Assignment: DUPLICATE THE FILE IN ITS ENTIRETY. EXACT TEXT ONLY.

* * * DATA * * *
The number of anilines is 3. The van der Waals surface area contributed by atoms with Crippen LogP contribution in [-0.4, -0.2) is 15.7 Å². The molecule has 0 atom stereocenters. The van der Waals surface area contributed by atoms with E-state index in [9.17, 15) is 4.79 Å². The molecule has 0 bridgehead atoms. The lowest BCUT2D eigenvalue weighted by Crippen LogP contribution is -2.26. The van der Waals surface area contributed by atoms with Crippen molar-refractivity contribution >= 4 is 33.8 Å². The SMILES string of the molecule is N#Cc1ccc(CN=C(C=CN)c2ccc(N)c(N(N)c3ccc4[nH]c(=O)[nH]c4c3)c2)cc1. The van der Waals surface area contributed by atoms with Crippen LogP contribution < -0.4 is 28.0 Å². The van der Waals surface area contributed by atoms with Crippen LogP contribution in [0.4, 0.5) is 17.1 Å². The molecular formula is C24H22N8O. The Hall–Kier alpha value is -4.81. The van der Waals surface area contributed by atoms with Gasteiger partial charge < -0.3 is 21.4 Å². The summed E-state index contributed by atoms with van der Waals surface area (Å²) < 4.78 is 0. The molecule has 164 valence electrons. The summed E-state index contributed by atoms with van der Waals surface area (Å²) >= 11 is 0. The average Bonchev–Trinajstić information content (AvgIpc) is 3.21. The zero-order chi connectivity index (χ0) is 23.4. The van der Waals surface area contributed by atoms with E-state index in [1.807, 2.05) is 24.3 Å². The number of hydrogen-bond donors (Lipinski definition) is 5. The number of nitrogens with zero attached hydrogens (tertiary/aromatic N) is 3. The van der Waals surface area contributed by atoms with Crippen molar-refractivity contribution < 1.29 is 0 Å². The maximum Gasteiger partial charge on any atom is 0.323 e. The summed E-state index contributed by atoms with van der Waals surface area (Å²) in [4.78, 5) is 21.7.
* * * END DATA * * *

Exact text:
The number of anilines is 3. The van der Waals surface area contributed by atoms with Crippen LogP contribution in [-0.4, -0.2) is 15.7 Å². The molecule has 0 atom stereocenters. The van der Waals surface area contributed by atoms with E-state index in [9.17, 15) is 4.79 Å². The molecule has 0 bridgehead atoms. The lowest BCUT2D eigenvalue weighted by Crippen LogP contribution is -2.26. The van der Waals surface area contributed by atoms with Crippen molar-refractivity contribution >= 4 is 33.8 Å². The SMILES string of the molecule is N#Cc1ccc(CN=C(C=CN)c2ccc(N)c(N(N)c3ccc4[nH]c(=O)[nH]c4c3)c2)cc1. The van der Waals surface area contributed by atoms with Crippen LogP contribution < -0.4 is 28.0 Å². The van der Waals surface area contributed by atoms with Crippen LogP contribution in [0.4, 0.5) is 17.1 Å². The molecular formula is C24H22N8O. The Hall–Kier alpha value is -4.81. The van der Waals surface area contributed by atoms with Gasteiger partial charge < -0.3 is 21.4 Å². The summed E-state index contributed by atoms with van der Waals surface area (Å²) < 4.78 is 0. The molecule has 164 valence electrons. The summed E-state index contributed by atoms with van der Waals surface area (Å²) >= 11 is 0. The average Bonchev–Trinajstić information content (AvgIpc) is 3.21. The zero-order chi connectivity index (χ0) is 23.4. The van der Waals surface area contributed by atoms with E-state index in [1.807, 2.05) is 24.3 Å². The number of hydrogen-bond donors (Lipinski definition) is 5. The number of nitrogens with zero attached hydrogens (tertiary/aromatic N) is 3. The van der Waals surface area contributed by atoms with Crippen molar-refractivity contribution < 1.29 is 0 Å². The maximum Gasteiger partial charge on any atom is 0.323 e. The summed E-state index contributed by atoms with van der Waals surface area (Å²) in [4.78, 5) is 21.7.